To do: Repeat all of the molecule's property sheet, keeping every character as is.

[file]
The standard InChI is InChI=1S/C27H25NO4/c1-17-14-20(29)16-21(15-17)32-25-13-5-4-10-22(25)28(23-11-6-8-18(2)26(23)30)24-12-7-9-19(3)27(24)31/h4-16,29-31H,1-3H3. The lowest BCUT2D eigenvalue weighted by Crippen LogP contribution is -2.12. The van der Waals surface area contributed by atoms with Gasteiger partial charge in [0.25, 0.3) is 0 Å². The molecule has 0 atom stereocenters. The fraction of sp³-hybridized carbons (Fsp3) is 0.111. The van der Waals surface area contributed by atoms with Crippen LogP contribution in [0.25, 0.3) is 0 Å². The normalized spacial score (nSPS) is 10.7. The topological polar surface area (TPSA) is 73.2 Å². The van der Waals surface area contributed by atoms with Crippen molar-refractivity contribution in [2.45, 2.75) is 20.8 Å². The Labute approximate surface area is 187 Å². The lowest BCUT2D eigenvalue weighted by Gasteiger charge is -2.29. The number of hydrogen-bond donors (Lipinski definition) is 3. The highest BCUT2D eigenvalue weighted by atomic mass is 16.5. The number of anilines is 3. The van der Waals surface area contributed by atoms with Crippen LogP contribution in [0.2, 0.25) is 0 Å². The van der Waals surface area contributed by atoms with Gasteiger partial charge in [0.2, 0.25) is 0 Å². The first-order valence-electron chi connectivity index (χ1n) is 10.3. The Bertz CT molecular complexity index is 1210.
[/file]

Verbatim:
The standard InChI is InChI=1S/C27H25NO4/c1-17-14-20(29)16-21(15-17)32-25-13-5-4-10-22(25)28(23-11-6-8-18(2)26(23)30)24-12-7-9-19(3)27(24)31/h4-16,29-31H,1-3H3. The lowest BCUT2D eigenvalue weighted by Crippen LogP contribution is -2.12. The van der Waals surface area contributed by atoms with Gasteiger partial charge in [0.25, 0.3) is 0 Å². The molecule has 0 atom stereocenters. The fraction of sp³-hybridized carbons (Fsp3) is 0.111. The van der Waals surface area contributed by atoms with Crippen LogP contribution in [0.25, 0.3) is 0 Å². The normalized spacial score (nSPS) is 10.7. The topological polar surface area (TPSA) is 73.2 Å². The van der Waals surface area contributed by atoms with Crippen molar-refractivity contribution in [2.45, 2.75) is 20.8 Å². The Labute approximate surface area is 187 Å². The lowest BCUT2D eigenvalue weighted by Gasteiger charge is -2.29. The number of hydrogen-bond donors (Lipinski definition) is 3. The highest BCUT2D eigenvalue weighted by atomic mass is 16.5. The number of anilines is 3. The van der Waals surface area contributed by atoms with Crippen LogP contribution in [0.2, 0.25) is 0 Å². The van der Waals surface area contributed by atoms with Gasteiger partial charge in [0.2, 0.25) is 0 Å². The first-order valence-electron chi connectivity index (χ1n) is 10.3. The Bertz CT molecular complexity index is 1210.